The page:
GCC working on unified domestic worker policy

Common measures planned to address recruitment fees, minimum wage, transfer of employment and other issues

A man walks past the flags of the countries attending the Gulf Cooperation Council (GCC) summit at Bayan palace in Kuwait City on December 5, 2017.
The Gulf Cooperation Council, which launches its annual summit today in Kuwait amid its deepest ever internal crisis, comprises six Arab monarchies who sit on a third of the world's oil. A political and economic union, the GCC comprises Saudi Arabia, the United Arab Emirates, Kuwait, Qatar, Oman and Bahrain. Dominated by Riyadh, it is a major regional counterweight to rival Iran.
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Five GCC members met in Cairo on Sunday to begin working towards a common policy on employment of foreign domestic workers.

The representatives from the UAE, Saudi Arabia, Bahrain, Kuwait and Oman, meeting on the sidelines of the 45th session of the Arab Labour Conference (ALC), agreed to establish standard regulations on transfer of employment, contracts and minimum wage.

The GCC hosts millions of domestic workers, mostly from South-east Asia and the Indian subcontinent, who make up a sizeable component of the expatriate workforce and send millions of dollars annually in remittances to their home countries.

Kuwait’s minister of social affairs and labour, Hind Al Sabeeh, said there was agreement on taking immediate steps to ease friction in the domestic labour market throughout the GCC.

The minister, who was elected to the board of the ALC last week, spoke of an “automated system between labour-sending countries and GCC-member states”.

Although he did not go into details, the system is believed to aimed at preventing recruiters from charging extortionate fees to job-seekers and to employers the GCC country.


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Recruiters in the domestic workers' home countries often charge more than US$3,000 (Dh11,000) to provide them jobs in GCC countries. Despite the high fees, the candidates are willing to pay since a domestic worker’s salary in a GCC state compares favourably to what even skilled workers make in their home country. For example, a computer engineer would earn only about 49,000 pesos (Dh3,500) in the Philippines.

The high charges demanded by these recruitment agents in turn drives up the fees domestic help agencies in the GCC have to charge their clients.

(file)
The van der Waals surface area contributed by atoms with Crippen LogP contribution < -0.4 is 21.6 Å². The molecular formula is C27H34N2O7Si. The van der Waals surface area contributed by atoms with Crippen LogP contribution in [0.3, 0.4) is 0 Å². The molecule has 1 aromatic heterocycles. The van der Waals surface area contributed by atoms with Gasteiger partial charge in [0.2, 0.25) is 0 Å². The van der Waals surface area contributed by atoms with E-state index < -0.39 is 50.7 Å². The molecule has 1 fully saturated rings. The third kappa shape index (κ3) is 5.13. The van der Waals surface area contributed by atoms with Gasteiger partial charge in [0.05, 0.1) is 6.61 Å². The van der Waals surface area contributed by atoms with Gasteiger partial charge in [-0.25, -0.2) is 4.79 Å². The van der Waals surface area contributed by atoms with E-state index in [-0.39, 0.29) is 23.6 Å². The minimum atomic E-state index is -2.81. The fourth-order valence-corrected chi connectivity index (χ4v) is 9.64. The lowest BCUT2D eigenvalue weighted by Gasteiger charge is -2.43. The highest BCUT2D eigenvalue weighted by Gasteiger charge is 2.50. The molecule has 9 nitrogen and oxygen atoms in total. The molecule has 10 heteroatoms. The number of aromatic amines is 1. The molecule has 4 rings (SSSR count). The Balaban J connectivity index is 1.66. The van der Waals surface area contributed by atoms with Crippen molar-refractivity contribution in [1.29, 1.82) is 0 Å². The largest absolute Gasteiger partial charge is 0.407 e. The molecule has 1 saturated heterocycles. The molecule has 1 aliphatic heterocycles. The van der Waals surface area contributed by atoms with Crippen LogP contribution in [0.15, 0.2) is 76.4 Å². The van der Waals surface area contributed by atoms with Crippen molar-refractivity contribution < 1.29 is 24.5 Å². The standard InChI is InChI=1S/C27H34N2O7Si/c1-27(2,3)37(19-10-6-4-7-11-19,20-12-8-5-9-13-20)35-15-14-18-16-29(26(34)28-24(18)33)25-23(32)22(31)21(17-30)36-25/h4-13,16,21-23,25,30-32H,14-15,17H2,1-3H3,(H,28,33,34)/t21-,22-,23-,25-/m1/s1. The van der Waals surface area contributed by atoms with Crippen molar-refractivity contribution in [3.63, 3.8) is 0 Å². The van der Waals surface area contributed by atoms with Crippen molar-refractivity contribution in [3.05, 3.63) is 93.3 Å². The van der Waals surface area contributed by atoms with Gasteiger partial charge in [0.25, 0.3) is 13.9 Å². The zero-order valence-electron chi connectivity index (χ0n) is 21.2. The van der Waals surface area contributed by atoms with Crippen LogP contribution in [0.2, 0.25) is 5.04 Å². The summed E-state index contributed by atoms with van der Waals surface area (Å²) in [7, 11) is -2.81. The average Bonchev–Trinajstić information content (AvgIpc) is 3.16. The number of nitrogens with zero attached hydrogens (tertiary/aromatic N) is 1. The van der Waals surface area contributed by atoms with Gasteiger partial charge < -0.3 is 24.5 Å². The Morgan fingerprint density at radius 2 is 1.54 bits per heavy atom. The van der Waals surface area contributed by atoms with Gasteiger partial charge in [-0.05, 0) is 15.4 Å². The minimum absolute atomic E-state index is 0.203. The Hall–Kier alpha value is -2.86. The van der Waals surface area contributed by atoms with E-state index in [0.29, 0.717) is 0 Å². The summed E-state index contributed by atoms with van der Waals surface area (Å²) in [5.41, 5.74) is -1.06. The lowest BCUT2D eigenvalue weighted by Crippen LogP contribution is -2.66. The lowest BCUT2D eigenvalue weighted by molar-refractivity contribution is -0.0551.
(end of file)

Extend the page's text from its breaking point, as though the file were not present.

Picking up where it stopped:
The ministers are looking to remedy the situation so that both sides of the employment process are made more transparent and less susceptible to extortion.

Mr Al Sabeeh said measures under the new system were to be considered for approval ahead of the Geneva meetings of the International Labour Organisation in late May.

The Minister of Human Resources and Emiratisation, Nasser Al Hamli, said the GCC agreement would include working with various labour-providing countries to ensure the rights of domestic workers.

"The domestic workers constitute an important part of the temporary employment in the Gulf countries, which are keen on protecting the labour rights, through applicable laws and practices," Mr Al Hamli said.

He said the countries would seek "to ensure the application of fair and transparent recruitment practices that could address any negative practices which the workers may suffer from in their homelands before working in the Gulf countries".

The GCC has witnessed numerous cases of murder, rape and other abuses of foreign domestic workers.

Such violations have even prompted President Rodrigo Duterte of the Philippines, an important source of foreign labour in the GCC, to stop sending citizens to region.

In the most recent case, he imposed a ban on Filipinos taking up work in Kuwait after the body of Joanna Daniela Demafelis, employed as a maid, was found on February 6 in a freezer in a Kuwait City apartment that had reportedly been abandoned for more than a year.

A Lebanese-Syrian couple were convicted of her murder in their absence and sentenced to death.

Kuwait has since worked with the Philippines government to guarantee more rights for the approximately 250,000 Filipinos working in the Gulf state.

The UAE last year set up a special prosecution unit to try cases that involve the abuse of Filipino domestic workers after talks with the Philippines government.